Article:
The Soviets are also making some noise at sea, where the Boston briefly picks up a distant CZ target, but loses it almost immediately. About an hour later the Boston hears it again. It’s very deep, and its moved about thirty knots (assuming it went in a straight line), and is already south of the Boston, headed in the general direction of the carrier group. This is probably an Alfa, and there’s no way the Boston can catch it, so the Boston comes to periscope depth, sticks up a mast, and calls the P-3s. When the P-3s arrive, they confirm that it’s an Alfa dashing at a full 42 knots (they can nearly hear it in the airplane), but it’s too deep for their torpedoes. They finally have to call in a Nimrod, which manages to get a hit after the third head-on BOL drop. At those depths, one hit is enough, and the little sub makes the long dive to the ocean floor.
FIRST ATTACK 03:00 HRS LOCAL
There’s some more air-to-air fighting along the coast, but by the small hours of the morning most of my planes are on their way back to the carrier.
The strike begins launching shortly after 03:00 local, and it’s massive, taking all my strike aircraft and most of my fighters and jammers. Leading fighters start skirmishing with the enemy, holding off a succession of MiG-23s that start pouring out of Bodo in the south, while the main strike angles in towards the transport targets. It looks like most of the Foxbats and Foxhounds from Bardufoss are already dead, thank heavens, but some of the Su-27s are still active. Two come charging in at my stream of HARM-carrying F-18s, forcing my Tomcat pilots to brave the wrath of the CNO and engage them with Phoenixes, downing them before they can engage.
As the F-18s approach they fire some exploratory HARM shots at the surveillance radar near the SA-10, and then things really start to happen. Not only does the SA-10 open fire at my approaching planes, it turns out there isn’t just one SA-11 in the area, there are actually three of them, and one of them is close enough to cover the dock targets. The Hornets fire the bulk of their HARMs at the SA-10, then a salvo of six at the closest SA-11, and a couple more at the other batteries. The closest battery dies, as does the surveillance radar, the SA-10 is wounded, losing both its radars, and the other two SA-11s are left largely intact.
While my A-6s close in on their targets, a pair of MiG-23 leakers from Bodo force them to briefly haul off from the road targets, until some F-18s can dash in and shoot them down. After that, the strikes proceed in fine form, as the 2,000 lb LGBs smash the piers and collapse the road tunnels, and the A-6s turn for home at low altitude. Moments later a pair of F-18s with Mavericks and night vision pods pass down the length of the ferry channel, looking for local defences, before the next set of A-6s fly in and lay a string of mines in the water.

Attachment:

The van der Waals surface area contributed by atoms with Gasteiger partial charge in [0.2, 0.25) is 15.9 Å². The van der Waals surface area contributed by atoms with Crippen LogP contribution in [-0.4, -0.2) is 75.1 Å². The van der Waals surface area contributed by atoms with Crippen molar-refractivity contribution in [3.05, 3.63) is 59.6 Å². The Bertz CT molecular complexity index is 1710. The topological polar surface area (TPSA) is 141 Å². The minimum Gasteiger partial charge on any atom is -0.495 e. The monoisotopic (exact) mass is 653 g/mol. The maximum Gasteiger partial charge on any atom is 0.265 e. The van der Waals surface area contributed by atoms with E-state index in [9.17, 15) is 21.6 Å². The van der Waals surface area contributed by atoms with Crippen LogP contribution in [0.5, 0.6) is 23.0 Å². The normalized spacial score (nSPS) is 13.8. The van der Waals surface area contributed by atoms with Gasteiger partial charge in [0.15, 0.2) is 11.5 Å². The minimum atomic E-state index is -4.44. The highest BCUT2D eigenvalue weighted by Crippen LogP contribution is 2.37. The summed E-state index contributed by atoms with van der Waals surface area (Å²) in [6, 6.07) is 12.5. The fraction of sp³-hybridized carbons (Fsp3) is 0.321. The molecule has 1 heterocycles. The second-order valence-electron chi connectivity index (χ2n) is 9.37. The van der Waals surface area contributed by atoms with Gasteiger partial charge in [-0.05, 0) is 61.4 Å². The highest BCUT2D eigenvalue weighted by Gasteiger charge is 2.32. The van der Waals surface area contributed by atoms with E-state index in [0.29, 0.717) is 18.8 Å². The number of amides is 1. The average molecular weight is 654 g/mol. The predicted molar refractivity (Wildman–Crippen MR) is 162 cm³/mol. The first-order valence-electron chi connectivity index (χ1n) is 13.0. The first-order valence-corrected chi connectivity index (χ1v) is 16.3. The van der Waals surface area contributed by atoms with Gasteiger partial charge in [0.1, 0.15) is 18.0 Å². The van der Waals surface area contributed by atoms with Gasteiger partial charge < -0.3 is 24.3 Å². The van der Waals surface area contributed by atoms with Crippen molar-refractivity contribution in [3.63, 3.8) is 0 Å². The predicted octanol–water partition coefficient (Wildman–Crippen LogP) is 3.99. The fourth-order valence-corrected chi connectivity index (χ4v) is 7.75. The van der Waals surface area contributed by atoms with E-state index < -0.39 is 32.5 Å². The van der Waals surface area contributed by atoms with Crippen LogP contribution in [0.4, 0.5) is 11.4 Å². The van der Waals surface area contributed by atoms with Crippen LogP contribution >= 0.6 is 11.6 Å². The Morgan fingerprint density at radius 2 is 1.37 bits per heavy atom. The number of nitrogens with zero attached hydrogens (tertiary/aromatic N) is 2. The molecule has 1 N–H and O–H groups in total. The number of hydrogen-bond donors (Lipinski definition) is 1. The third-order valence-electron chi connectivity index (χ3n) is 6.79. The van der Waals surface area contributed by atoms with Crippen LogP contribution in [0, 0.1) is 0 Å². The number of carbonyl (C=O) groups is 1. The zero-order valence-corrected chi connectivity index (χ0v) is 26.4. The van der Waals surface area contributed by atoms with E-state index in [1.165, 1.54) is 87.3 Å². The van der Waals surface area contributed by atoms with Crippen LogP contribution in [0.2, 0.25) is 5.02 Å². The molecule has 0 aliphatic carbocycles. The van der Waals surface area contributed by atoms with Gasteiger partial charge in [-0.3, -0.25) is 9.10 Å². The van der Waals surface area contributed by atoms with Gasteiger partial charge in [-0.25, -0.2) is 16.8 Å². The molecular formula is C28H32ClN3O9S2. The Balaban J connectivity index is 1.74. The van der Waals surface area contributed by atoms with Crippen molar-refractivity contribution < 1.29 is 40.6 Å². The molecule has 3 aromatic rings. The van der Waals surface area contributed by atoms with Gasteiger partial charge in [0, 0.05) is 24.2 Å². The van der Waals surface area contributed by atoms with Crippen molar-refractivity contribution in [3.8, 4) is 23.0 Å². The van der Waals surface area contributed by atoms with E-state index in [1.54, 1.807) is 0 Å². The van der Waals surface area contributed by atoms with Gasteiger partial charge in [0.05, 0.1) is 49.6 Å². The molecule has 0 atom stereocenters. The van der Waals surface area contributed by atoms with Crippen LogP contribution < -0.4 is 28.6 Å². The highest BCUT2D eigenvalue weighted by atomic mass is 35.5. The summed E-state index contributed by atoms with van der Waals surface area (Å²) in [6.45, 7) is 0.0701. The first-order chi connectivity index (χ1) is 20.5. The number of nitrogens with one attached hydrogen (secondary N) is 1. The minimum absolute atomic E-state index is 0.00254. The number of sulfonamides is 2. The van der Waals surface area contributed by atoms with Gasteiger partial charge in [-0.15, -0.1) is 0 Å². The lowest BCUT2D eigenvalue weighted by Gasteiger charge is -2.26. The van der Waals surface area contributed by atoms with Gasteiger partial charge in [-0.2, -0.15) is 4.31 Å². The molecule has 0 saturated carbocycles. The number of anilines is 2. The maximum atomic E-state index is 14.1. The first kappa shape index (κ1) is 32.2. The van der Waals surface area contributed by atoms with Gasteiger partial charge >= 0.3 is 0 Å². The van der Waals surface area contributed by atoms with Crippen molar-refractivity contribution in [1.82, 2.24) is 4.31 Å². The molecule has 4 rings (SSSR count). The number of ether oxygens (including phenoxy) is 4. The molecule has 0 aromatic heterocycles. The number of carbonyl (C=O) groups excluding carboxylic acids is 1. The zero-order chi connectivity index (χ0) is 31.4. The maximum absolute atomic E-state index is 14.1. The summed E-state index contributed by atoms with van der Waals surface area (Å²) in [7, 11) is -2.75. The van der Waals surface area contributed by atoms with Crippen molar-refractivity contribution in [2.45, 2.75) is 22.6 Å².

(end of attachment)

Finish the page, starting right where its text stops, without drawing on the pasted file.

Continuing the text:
Now that the major SAM defences are down, some A-6s press further north to fire SLAMs at the radio mast and telephone exchange, while F-18s fire SLAMs at the two SA-11s, hoping to eliminate them while most of their missiles have been used. The communications targets are completely destroyed and the SAMs take hits, but they aren’t entirely eliminated. It turns out there are more point defence SAMs down there than I had spotted, and it takes some risky Maverick shots to get rid of the second SA-11.
In all the commotion, some of my F-18s push through to the eastern edge of the mountains, and head north, savaging the unarmed Su-24s and MiG-25s on jammer and ELINT duty. For a moment it looks like they might have a clear path to the Mainstay that’s been lurking in the background, but then ESM picks up MiG-25 fighter radars launching out of Banak ahead of them, and they prudently decide to turn around. (Back on deck the CAG congratulates them on their initiative, and asks, oh, by the way, did you realize you were violating the territorial integrity of the neutral state of Sweden? The shamefaced pilots admit they missed that small detail, blaming the fading border lines on their map, and volunteer for internment in the land of striking blonde women. The CAG is not impressed…)
Once the strike aircraft are finished, they head back for the carrier, but the heavy fighter screen remains in the area to pick on targets of opportunity. They still can’t get at most of the northern CAP, in its protective SAM umbrella, but some planes do try and come out to intercept, and my pilots use their numerical superiority to good advantage. Some of the MiG-23s seem to have chaff made of ground horseshoes and pixie-dust (one decoys 7 Sparrows), but numbers tell in the end.
Once the skies look clear, the fighters turn for home, and by 06:00 local they are back on the carrier, and making their reports.
The strike successfully destroyed its targets, but it also revealed an imposing number of SAM systems in the area.
I need to get at the two hardened bunker targets to the east of Evenes airbase, but there’s an SA-10 and an SA-12 and something medium ranged (SA-6? SA-4?) only 15 to 20 miles to the north, so high altitude approaches are out of the question. HARM barrages might do the trick, but I’ve already used a large number of them. Going in low seems to be the natural alternative, following the fjord right to the targets, but that would take me past the two SA-8s and the SA-15 (and the wounded SA-11) that were found at Evenes. Who knows what we didn’t find?
The planners plan while the ordnance guys reload, and the pilots try and grab some rest. The next strike starts at noon.